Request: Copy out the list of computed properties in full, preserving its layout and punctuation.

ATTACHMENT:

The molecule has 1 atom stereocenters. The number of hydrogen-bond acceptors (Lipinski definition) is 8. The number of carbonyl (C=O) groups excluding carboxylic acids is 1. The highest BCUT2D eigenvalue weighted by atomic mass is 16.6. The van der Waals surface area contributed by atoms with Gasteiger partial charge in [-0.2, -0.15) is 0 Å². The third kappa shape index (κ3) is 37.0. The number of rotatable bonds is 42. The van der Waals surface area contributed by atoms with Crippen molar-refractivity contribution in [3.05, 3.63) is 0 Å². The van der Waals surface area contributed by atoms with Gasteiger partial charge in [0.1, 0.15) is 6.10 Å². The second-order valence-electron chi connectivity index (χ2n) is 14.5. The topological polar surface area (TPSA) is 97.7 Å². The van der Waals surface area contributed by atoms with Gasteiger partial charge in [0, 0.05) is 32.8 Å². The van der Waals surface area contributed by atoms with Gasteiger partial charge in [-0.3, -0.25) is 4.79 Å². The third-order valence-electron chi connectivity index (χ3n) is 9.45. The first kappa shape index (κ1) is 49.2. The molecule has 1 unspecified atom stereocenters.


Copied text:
The molecule has 1 atom stereocenters. The number of hydrogen-bond acceptors (Lipinski definition) is 8. The number of carbonyl (C=O) groups excluding carboxylic acids is 1. The highest BCUT2D eigenvalue weighted by atomic mass is 16.6. The van der Waals surface area contributed by atoms with Gasteiger partial charge in [-0.2, -0.15) is 0 Å². The third kappa shape index (κ3) is 37.0. The number of rotatable bonds is 42. The van der Waals surface area contributed by atoms with Crippen molar-refractivity contribution in [3.05, 3.63) is 0 Å². The van der Waals surface area contributed by atoms with Gasteiger partial charge in [0.1, 0.15) is 6.10 Å². The second-order valence-electron chi connectivity index (χ2n) is 14.5. The topological polar surface area (TPSA) is 97.7 Å². The van der Waals surface area contributed by atoms with Gasteiger partial charge in [0, 0.05) is 32.8 Å². The van der Waals surface area contributed by atoms with Gasteiger partial charge in [-0.3, -0.25) is 4.79 Å². The third-order valence-electron chi connectivity index (χ3n) is 9.45. The first kappa shape index (κ1) is 49.2. The molecule has 1 unspecified atom stereocenters.